When Fox News hosted a debate last month between California Gov. Gavin Newsom and Florida Gov. Ron DeSantis, much of the media coverage focused on its implications for 2024. Would Newsom make some nervous Democrats pine for a Joe Biden retirement? Would DeSantis breathe new life into his sputtering presidential campaign?

Interesting questions. But speaking as someone who’s spent most of his career in state-level policy and journalism, I found the substance of the event more compelling than its atmospherics. In a sense, the two governors — both polished speakers and experienced executives — were debating a question with which North Carolinians are very familiar: does bigger, more activist government make the residents of a state better off or worse off?

Over the years, I’ve explored this issue extensively in newspaper columns and magazine pieces. I even wrote a book about it more than a decade ago. My thesis was that while states and localities certainly fund valuable services such as education, infrastructure, and public safety, the relationship between public expenditures and outcomes is rather weak.

That is to say, if North Carolina didn’t fund schools, colleges, and universities at all, or maintain a network of roads and bridges, or administer a system of law enforcement agencies and courts, North Carolinians would be poorer, less safe, and less satisfied with our lives.

But the relevant question isn’t whether to create these assets. They already exist! What current policymakers must decide is how best to fund and manage them, and whether a large increase in spending from current levels would produce enough measurable benefit to North Carolinians to justify the costs they’d bear in higher taxes.

Generally speaking, the answer to that last question is no. While I believe there are initiatives in education, infrastructure, public safety, and other areas that deserve more funding, state spending as a whole isn’t too low. Since 2010, North Carolina lawmakers have rightly made tax reduction a priority, as have fiscally conservative lawmakers in other states.

Economists and other scholars have published many hundreds of academic studies on this subject. While their models and conclusions vary, I think a fair description of a preponderance of the evidence is that states with smaller governments — measured by such variables as spending levels, tax rates, and regulatory burdens — tend to grow faster than other states while providing an equivalent or even superior quality of public services.

For a 2022 column, I pulled economic, public finance, education, and infrastructure data for the 10 most-populous states in the country. I found that the top four states in economic freedom — Florida, Texas, Georgia, and North Carolina — outperformed the rest on most measures.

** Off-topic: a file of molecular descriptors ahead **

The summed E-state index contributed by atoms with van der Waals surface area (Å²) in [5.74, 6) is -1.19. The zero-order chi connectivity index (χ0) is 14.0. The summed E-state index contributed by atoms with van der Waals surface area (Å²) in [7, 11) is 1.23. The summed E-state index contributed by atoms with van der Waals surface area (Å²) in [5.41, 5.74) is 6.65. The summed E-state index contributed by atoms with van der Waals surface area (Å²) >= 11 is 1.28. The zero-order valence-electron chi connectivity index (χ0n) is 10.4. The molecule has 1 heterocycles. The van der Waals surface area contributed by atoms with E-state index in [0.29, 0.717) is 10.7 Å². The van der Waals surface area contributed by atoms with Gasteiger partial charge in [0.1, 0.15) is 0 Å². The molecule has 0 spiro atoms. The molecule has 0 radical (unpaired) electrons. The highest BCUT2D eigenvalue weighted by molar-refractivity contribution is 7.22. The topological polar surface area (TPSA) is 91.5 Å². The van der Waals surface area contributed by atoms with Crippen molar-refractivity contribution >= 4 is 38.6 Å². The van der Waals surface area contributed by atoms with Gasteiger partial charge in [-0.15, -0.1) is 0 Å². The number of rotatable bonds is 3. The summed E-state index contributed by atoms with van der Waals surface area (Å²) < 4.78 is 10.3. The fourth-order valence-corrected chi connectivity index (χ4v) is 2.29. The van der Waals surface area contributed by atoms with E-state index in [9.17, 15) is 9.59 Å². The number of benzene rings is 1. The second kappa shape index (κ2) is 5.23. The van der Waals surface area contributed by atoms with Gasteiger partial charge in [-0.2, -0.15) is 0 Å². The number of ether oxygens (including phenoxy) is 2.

In other words, they didn’t just have lower taxes and faster-growing economies. Their roads and other infrastructure were better maintained. And their students scored higher on standardized tests after adjusting for socioeconomic status (which is a way to try to isolate the educational value added by their schools).

Last week, I updated my analysis to include the latest economic-freedom ranking by the Frasier Institute as well as recent data on population flows, gross domestic product growth, and violent crime. The populous states rated freest were, again, Florida and Texas, with North Carolina and Georgia tying for third. Ohio, Illinois, California, and New York were the lowest ranked.

Since 2020, only four of the 10 states have added population: Florida (+3%), Texas (+2.7%), North Carolina (+2.4%), and Georgia (+1.7%). New York (-2.1%), Illinois (-1.6%), and California (-1.2%) experienced the largest declines. In GDP growth, only Florida and Texas have exceeded the national average of 2.8% since 2020, while only North Carolina matched it. The rest underperformed. By contrast, there isn’t much of a correlation between government size and violent crime.

There will always be plenty of issues about which North Carolinians can and will disagree. But if you believe our state’s turn toward fiscal conservatism has been a catastrophe, your argument isn’t with me. It’s with the facts on the ground.

John Hood is a John Locke Foundation board member. His latest books, Mountain Folk and Forest Folk, combine epic fantasy with early American history.